An exhibition exploring the theme of 'Border' by a group of female artists in Doire-Derry-Londonderry, Spring 2017.
The Irish words 'Smugachán Sráide' translate to 'snotty nosed street child' in English, or : 'Mudlarking'. The term originated in London as a cruel slur on the poor folk (mostly children) that scavenged their way up and down the River Thames at low tide. Unlike the majestic, soaring skylark, these orphans were impoverished, alone and living on the edges of living. Like that bird though, they were masters of their own geography, imprisoned by none, wading to their own songs. Finding parts of themselves reflected back through the mud and gloaming; free as a bird. A body of water knows no borders. She is held delicately in the in-between place between longing and landscape, carrying us in her strong flow to spaces unknown; unmapped territories. I recently had a piece of artwork on display in an exhibition entitled ‘Border’ alongside 23 other female artists. My piece was a circle made of pieces of crockery that were gathered after a great storm in Donegal the morning before the Vernal Equinox. That morning I awoke from a dream in which I had been gathering displaced birds, smuggled shells, broken parts of bones and old China that the sea had deposited at a house right at the mouth of a sheltered cove. A handful of hours later I mudlarked the pieces from a deep, stinking overflow sewage bend. That night I dreamed of almost drowning in a long, dark sewer as very small children walked a line that became a circle, undoing locked gates with their unbearably haunting singing.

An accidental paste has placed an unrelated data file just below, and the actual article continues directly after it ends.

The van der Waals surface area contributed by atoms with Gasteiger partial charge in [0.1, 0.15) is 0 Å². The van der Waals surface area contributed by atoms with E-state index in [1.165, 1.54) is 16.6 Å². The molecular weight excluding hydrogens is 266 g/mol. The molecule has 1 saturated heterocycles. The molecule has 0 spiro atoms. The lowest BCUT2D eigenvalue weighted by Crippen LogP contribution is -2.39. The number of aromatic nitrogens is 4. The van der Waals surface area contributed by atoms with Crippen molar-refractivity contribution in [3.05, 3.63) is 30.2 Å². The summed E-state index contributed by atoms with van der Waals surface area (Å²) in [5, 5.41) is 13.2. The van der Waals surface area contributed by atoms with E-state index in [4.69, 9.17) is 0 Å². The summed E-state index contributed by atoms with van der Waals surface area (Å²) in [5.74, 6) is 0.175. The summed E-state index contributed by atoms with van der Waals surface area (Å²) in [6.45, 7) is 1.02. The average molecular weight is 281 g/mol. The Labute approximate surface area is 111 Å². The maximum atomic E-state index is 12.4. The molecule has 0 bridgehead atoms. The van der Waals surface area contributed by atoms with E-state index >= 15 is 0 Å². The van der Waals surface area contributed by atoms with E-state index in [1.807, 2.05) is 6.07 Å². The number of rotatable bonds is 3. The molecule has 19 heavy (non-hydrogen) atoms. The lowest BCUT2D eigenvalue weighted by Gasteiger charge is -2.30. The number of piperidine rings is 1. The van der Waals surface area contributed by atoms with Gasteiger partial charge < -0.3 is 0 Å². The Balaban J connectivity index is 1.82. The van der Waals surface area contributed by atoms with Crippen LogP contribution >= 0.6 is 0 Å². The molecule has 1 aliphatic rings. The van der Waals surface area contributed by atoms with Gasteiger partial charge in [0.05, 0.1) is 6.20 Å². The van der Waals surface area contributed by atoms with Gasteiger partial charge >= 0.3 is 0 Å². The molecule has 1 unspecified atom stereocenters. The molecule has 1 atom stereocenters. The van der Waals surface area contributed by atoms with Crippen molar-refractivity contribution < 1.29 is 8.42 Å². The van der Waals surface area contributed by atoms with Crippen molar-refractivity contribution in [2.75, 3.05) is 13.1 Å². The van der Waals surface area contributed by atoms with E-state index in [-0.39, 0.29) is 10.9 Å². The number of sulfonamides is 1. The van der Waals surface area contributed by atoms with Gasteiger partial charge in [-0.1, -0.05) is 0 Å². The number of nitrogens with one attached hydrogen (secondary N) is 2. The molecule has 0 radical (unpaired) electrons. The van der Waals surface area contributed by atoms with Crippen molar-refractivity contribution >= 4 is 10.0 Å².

giver- of myth and broken things.
mid-way – caught in the in-between: buried in deepening BOGLIGHT; lost.
LARK / DARK;
MARK THIS POINT: A CHILD IS SCAVENGING WHERE THE
MIRROR MEETS THE MIRE.
fade- far beneath the tideline; drawn to the hidden depths- like a moth to the moon.
led- to the surface like the Sea Mither rising from the belly of the storm; spat out shards of terrifying beauty; found.